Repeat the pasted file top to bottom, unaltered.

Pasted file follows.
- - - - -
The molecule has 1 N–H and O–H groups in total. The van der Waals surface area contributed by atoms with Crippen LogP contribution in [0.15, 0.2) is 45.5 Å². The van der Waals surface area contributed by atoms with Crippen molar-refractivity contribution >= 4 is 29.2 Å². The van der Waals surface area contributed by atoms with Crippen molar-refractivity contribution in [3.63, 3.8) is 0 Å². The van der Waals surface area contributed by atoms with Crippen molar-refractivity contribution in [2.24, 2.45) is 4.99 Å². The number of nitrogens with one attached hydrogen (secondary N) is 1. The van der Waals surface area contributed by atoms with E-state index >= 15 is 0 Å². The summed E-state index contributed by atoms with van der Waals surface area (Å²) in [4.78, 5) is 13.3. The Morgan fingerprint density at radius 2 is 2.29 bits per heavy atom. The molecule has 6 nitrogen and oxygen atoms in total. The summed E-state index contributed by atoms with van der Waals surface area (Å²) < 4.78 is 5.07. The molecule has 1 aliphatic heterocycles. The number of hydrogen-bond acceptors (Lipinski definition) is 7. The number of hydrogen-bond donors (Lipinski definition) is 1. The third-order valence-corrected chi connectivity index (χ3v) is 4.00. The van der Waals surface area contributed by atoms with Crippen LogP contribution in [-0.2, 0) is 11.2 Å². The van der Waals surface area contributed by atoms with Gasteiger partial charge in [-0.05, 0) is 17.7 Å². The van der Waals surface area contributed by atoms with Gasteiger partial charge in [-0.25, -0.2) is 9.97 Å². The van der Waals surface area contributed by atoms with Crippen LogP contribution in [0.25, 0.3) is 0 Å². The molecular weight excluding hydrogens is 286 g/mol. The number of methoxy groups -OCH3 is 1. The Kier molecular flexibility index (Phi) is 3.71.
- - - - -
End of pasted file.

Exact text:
The molecule has 1 N–H and O–H groups in total. The van der Waals surface area contributed by atoms with Crippen LogP contribution in [0.15, 0.2) is 45.5 Å². The van der Waals surface area contributed by atoms with Crippen molar-refractivity contribution >= 4 is 29.2 Å². The van der Waals surface area contributed by atoms with Crippen molar-refractivity contribution in [3.63, 3.8) is 0 Å². The van der Waals surface area contributed by atoms with Crippen molar-refractivity contribution in [2.24, 2.45) is 4.99 Å². The number of nitrogens with one attached hydrogen (secondary N) is 1. The van der Waals surface area contributed by atoms with E-state index >= 15 is 0 Å². The summed E-state index contributed by atoms with van der Waals surface area (Å²) in [4.78, 5) is 13.3. The Morgan fingerprint density at radius 2 is 2.29 bits per heavy atom. The molecule has 6 nitrogen and oxygen atoms in total. The summed E-state index contributed by atoms with van der Waals surface area (Å²) < 4.78 is 5.07. The molecule has 1 aliphatic heterocycles. The number of hydrogen-bond acceptors (Lipinski definition) is 7. The number of hydrogen-bond donors (Lipinski definition) is 1. The third-order valence-corrected chi connectivity index (χ3v) is 4.00. The van der Waals surface area contributed by atoms with Crippen LogP contribution in [-0.2, 0) is 11.2 Å². The van der Waals surface area contributed by atoms with Gasteiger partial charge in [-0.05, 0) is 17.7 Å². The van der Waals surface area contributed by atoms with Gasteiger partial charge in [-0.25, -0.2) is 9.97 Å². The van der Waals surface area contributed by atoms with Crippen LogP contribution in [0.25, 0.3) is 0 Å². The molecular weight excluding hydrogens is 286 g/mol. The number of methoxy groups -OCH3 is 1. The Kier molecular flexibility index (Phi) is 3.71.